SUNDAY TRAVELER: Silence and Advent Peace
Silence. Something that, as Chicagoans, we probably aren’t used to. How many of us have headphones in while we walk to class, ride the el, or even just sit in a coffee shop? I love the city, but sometimes it’s almost impossible to find time and places to just have quiet.
As a Catholic, I grew up with a misunderstanding that silence wasn’t an essential part of prayer. If you’ve ever been to a Catholic Mass, have you noticed how little silence there actually is? Believe me, I’m not hating on the Church or Mass, I’m just stating that, as humans, we are uncomfortable with silence.
But that’s the thing about silence. The discomfort of quiet takes us off guard. But, if we let ourselves be okay with just sitting, we can tap into the an awesome, meditative, and surprisingly relaxing power.
Mother Teresa once wrote: “[We] need silence. To be alone or together looking for God in silence. There it is that we accumulate the inward power which we distribute in action, put in the smallest duty and spend in the severest hardships…Silence came before creation, and the heavens were spread without a word.”
Silence brings us a sense of awareness and calm that is essential not only to prayer, but it helps us recognize the need to be present in a singular moment. Silence can unlock not only a deep self-awareness, but it can lead us to a profound prayer experience. It is in the silence that God speaks to us.
There’s a story in the Bible that says Moses went up on a mountain to look for God. But God wasn’t in the rushing wind, the fire, or the storm. He was in the silence, speaking as a calm whisper. Clearly, God isn’t only this all powerful old guy chilling in the clouds with an epic beard, smiting the sinners left and right.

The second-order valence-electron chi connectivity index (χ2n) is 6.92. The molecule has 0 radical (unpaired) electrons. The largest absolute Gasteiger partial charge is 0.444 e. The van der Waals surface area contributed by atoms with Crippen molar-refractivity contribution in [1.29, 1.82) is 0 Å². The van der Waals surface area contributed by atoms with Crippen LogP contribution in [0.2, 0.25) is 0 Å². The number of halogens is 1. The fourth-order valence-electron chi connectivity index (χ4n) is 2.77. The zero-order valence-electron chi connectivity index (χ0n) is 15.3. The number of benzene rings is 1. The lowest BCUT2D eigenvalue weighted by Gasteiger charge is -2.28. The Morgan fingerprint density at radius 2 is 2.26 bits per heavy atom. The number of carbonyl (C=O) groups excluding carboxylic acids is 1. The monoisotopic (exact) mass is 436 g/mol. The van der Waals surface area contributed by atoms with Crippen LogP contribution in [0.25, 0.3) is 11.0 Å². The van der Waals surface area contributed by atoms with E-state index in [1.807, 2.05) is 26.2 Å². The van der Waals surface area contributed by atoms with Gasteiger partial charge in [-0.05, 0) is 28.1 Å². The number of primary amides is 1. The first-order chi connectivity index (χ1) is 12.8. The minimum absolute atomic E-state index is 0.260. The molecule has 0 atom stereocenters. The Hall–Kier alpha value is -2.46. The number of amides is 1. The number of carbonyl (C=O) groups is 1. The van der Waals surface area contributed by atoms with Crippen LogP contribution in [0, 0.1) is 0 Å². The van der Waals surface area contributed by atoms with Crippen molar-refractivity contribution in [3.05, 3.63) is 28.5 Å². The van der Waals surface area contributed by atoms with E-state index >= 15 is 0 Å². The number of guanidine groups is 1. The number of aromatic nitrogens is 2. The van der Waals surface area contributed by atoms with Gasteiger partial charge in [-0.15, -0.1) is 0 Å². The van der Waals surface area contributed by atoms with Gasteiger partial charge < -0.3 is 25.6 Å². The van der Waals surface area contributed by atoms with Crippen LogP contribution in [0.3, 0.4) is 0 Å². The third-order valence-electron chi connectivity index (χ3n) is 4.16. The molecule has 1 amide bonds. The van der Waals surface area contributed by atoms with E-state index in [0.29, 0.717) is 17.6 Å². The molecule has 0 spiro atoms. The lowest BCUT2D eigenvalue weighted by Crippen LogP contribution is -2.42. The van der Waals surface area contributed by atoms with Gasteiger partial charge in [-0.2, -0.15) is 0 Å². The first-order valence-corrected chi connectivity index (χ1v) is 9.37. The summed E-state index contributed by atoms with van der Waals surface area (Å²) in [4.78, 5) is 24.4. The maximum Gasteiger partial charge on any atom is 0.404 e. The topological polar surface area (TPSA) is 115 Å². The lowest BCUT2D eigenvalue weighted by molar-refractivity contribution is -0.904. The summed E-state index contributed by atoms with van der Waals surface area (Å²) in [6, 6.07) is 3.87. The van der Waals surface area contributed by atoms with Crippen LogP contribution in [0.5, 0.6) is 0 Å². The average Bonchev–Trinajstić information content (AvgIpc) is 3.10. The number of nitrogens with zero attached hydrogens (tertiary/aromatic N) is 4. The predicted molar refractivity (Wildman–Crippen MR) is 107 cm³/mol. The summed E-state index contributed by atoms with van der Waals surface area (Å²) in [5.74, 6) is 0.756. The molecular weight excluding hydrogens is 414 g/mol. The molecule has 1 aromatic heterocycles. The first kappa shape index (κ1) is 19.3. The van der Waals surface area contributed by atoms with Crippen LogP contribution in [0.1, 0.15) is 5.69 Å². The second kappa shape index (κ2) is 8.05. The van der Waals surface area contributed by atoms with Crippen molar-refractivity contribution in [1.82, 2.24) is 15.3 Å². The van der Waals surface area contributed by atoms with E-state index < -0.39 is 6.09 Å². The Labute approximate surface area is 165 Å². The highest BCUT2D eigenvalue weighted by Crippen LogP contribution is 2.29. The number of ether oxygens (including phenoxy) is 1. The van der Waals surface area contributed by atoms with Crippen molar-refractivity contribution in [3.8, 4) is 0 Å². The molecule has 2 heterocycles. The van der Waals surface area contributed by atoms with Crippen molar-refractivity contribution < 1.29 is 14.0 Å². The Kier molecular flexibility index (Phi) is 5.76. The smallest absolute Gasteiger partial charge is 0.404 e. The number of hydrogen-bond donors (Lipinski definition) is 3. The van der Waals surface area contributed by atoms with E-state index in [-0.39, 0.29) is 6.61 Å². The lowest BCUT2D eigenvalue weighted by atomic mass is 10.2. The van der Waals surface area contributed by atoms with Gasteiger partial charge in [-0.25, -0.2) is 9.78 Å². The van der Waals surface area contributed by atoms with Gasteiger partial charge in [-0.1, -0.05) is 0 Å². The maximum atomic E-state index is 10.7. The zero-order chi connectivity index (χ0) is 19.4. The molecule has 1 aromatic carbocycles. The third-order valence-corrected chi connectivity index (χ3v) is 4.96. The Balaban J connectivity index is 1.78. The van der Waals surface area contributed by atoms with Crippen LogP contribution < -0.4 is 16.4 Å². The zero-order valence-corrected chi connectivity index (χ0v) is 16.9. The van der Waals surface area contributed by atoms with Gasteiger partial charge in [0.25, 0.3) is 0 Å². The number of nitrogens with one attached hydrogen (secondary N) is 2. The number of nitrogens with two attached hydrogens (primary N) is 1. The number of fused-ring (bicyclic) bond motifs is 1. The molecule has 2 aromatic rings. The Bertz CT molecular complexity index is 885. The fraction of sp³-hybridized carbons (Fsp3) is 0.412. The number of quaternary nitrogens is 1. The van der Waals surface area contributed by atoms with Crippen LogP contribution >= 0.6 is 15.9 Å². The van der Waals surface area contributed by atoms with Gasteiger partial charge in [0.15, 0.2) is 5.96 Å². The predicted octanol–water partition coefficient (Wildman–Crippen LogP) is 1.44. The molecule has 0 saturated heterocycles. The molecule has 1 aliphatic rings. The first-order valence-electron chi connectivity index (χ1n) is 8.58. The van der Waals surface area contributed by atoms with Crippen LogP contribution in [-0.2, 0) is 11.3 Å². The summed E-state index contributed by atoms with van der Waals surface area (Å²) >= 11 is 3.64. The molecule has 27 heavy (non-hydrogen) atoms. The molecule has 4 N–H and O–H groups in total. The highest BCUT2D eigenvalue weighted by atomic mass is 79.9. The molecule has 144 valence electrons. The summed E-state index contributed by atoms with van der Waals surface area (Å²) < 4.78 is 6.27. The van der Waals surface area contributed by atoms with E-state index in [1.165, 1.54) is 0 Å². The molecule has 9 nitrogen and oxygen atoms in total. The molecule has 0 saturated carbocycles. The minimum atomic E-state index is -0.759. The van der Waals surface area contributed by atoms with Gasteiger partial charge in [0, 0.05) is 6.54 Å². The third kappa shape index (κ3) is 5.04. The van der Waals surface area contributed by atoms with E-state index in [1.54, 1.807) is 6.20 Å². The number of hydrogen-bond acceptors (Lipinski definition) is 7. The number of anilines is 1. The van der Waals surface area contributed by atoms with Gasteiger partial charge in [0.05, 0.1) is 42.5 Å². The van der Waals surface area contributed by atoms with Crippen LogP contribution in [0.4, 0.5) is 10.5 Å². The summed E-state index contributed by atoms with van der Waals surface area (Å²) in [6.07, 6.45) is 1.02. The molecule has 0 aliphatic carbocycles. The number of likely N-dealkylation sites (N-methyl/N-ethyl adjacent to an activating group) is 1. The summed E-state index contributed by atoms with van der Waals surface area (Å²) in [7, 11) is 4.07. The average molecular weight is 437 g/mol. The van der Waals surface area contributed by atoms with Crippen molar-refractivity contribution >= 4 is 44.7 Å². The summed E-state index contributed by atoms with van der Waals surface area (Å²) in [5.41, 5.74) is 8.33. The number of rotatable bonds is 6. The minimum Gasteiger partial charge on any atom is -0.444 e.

Instead, try seeing him like you maybe see your dad or grandpa from when you were little. Someone calm and comforting whose lap you can climb into and just feel secure. That’s the God that seeks us in the silence. And honestly, who doesn’t want THAT?
So in the midst of finals and end of the semester madness, take time to be silent. Sit by the lake, take a walk by yourself, or go to a playground and swing. Do whatever you need to find that calm, quiet voice after the fires, storms and rain. Instead of always seeking out God, simply sit, and let God seek you.
Merry Christmas, happy holidays, and may peace be in your hearts.
Catch all the “Sunday Traveler” bloggers from the religion and spirituality blog every Sunday. Merry Christmas, Happy New Year, Happy Holidays, and a happy winter break, from all of us here at the LUChameleon!